Participating artist of note Jan Kochermann’s work reflects experiential interpretations. Urban situations based upon places he has experienced and with these, the associated “facts” inherent within those, often times- urban conditions; tunnels, bridges, and as his latest monograph explores the notion of ‘shafts.’ These observations supersede “concepts”
in his creative approach and architecturally constructed figures. His installation works bring us close to perilous edges and points of contentious contemplation- and in part we are prompted to consider, do we freeze, move forward or return from points of origin?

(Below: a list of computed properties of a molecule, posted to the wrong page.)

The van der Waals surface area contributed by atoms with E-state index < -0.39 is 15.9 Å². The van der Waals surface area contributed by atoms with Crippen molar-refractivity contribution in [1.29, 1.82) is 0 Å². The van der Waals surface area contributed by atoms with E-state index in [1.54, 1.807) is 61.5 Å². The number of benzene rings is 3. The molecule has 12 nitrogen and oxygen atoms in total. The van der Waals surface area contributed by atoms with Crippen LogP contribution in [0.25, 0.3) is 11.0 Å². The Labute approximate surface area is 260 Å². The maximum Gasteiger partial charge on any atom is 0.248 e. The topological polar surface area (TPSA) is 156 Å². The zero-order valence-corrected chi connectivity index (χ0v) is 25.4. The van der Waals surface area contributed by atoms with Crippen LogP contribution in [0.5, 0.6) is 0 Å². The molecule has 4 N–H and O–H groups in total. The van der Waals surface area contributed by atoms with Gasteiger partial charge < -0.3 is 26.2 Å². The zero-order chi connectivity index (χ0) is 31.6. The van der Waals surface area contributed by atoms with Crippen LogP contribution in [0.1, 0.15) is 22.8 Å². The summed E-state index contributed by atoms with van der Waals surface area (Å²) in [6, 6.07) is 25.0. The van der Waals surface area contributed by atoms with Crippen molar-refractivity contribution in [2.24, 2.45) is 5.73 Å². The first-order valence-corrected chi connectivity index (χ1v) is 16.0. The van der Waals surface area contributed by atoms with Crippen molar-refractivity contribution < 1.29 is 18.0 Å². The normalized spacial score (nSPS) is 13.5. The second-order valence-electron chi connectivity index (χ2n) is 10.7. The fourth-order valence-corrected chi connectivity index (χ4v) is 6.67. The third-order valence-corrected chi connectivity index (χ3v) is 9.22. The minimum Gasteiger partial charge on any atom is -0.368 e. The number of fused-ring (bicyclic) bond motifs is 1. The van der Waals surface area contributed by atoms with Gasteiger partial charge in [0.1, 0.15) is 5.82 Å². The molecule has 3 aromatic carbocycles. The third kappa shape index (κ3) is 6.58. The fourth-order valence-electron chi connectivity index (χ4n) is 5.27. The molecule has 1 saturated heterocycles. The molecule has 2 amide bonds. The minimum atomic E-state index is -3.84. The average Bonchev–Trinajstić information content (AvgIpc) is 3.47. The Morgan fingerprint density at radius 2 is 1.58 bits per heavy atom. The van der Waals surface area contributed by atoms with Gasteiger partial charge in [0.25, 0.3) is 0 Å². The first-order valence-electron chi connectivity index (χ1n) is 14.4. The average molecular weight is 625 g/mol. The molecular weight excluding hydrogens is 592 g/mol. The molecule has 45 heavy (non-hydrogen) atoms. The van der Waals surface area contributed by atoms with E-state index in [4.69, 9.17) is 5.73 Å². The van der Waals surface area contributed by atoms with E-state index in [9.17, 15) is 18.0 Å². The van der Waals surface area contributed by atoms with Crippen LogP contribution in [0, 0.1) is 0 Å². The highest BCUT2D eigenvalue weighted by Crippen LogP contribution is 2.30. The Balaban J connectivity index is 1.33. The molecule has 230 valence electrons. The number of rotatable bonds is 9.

Koechermann’s installation at Gangwon, titled ‘Nowhere City Gangwon,’ settles on urban interpretations cast against the cultivated gardens of Baek-Rak temple. Koechermann explores domestic high-rise housing constructed as cardboard paper models. Social apartment blocks of eastern european origin (coincidentally similar to apartments in South Korea) placed within cultivated gardens of a temple greenhouse in an odd proportional accuracy. Weaving and wading through the greenhouse, the experience becomes journey like, as if gliding through a forest, as one moves towards the levitating apartment forms.